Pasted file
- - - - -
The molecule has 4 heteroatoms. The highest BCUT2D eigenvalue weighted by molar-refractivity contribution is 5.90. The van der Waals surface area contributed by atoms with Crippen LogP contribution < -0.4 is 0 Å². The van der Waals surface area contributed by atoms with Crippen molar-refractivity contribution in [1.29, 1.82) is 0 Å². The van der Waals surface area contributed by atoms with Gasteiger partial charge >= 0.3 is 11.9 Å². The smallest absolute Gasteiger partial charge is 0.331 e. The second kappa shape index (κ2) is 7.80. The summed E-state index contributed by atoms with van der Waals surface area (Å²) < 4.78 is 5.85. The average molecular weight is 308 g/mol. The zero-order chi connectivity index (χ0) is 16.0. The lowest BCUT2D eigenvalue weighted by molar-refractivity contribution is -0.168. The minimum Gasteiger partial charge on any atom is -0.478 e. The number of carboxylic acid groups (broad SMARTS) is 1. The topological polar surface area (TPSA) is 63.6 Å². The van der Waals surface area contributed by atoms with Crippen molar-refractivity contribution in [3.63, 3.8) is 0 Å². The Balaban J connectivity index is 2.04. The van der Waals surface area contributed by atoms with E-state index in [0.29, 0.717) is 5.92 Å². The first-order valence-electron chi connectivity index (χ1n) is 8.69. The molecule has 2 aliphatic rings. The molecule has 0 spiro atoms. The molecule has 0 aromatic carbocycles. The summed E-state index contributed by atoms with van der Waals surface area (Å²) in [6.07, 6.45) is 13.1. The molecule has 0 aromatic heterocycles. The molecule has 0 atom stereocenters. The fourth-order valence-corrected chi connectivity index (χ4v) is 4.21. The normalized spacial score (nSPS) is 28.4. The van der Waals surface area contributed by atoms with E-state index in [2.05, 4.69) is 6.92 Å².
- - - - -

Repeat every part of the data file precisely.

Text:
The molecule has 4 heteroatoms. The highest BCUT2D eigenvalue weighted by molar-refractivity contribution is 5.90. The van der Waals surface area contributed by atoms with Crippen LogP contribution < -0.4 is 0 Å². The van der Waals surface area contributed by atoms with Crippen molar-refractivity contribution in [1.29, 1.82) is 0 Å². The van der Waals surface area contributed by atoms with Gasteiger partial charge >= 0.3 is 11.9 Å². The smallest absolute Gasteiger partial charge is 0.331 e. The second kappa shape index (κ2) is 7.80. The summed E-state index contributed by atoms with van der Waals surface area (Å²) < 4.78 is 5.85. The average molecular weight is 308 g/mol. The zero-order chi connectivity index (χ0) is 16.0. The lowest BCUT2D eigenvalue weighted by molar-refractivity contribution is -0.168. The minimum Gasteiger partial charge on any atom is -0.478 e. The number of carboxylic acid groups (broad SMARTS) is 1. The topological polar surface area (TPSA) is 63.6 Å². The van der Waals surface area contributed by atoms with Crippen molar-refractivity contribution in [3.63, 3.8) is 0 Å². The Balaban J connectivity index is 2.04. The van der Waals surface area contributed by atoms with E-state index in [0.29, 0.717) is 5.92 Å². The first-order valence-electron chi connectivity index (χ1n) is 8.69. The molecule has 2 aliphatic rings. The molecule has 0 spiro atoms. The molecule has 0 aromatic carbocycles. The summed E-state index contributed by atoms with van der Waals surface area (Å²) in [6.07, 6.45) is 13.1. The molecule has 0 aromatic heterocycles. The molecule has 0 atom stereocenters. The fourth-order valence-corrected chi connectivity index (χ4v) is 4.21. The normalized spacial score (nSPS) is 28.4. The van der Waals surface area contributed by atoms with E-state index in [2.05, 4.69) is 6.92 Å².